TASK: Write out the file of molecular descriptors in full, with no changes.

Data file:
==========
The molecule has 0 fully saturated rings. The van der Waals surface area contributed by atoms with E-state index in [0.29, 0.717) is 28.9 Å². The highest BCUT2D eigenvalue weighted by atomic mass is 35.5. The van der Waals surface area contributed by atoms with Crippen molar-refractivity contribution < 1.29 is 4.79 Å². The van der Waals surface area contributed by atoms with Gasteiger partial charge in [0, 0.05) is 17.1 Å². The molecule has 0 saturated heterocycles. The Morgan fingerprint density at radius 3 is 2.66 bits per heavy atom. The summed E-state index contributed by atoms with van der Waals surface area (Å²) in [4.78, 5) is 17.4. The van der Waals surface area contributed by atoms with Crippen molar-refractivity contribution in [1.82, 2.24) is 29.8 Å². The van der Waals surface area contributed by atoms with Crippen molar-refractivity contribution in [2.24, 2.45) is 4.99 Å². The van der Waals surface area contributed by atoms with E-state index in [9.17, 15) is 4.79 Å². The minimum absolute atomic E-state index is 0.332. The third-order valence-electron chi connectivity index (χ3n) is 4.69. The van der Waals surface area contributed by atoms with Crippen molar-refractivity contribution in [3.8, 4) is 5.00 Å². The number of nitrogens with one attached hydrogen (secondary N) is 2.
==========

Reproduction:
The molecule has 0 fully saturated rings. The van der Waals surface area contributed by atoms with E-state index in [0.29, 0.717) is 28.9 Å². The highest BCUT2D eigenvalue weighted by atomic mass is 35.5. The van der Waals surface area contributed by atoms with Crippen molar-refractivity contribution < 1.29 is 4.79 Å². The van der Waals surface area contributed by atoms with Gasteiger partial charge in [0, 0.05) is 17.1 Å². The molecule has 0 saturated heterocycles. The Morgan fingerprint density at radius 3 is 2.66 bits per heavy atom. The summed E-state index contributed by atoms with van der Waals surface area (Å²) in [4.78, 5) is 17.4. The van der Waals surface area contributed by atoms with Crippen molar-refractivity contribution in [1.82, 2.24) is 29.8 Å². The van der Waals surface area contributed by atoms with Crippen molar-refractivity contribution in [2.24, 2.45) is 4.99 Å². The van der Waals surface area contributed by atoms with E-state index in [9.17, 15) is 4.79 Å². The minimum absolute atomic E-state index is 0.332. The third-order valence-electron chi connectivity index (χ3n) is 4.69. The van der Waals surface area contributed by atoms with Crippen molar-refractivity contribution in [3.8, 4) is 5.00 Å². The number of nitrogens with one attached hydrogen (secondary N) is 2.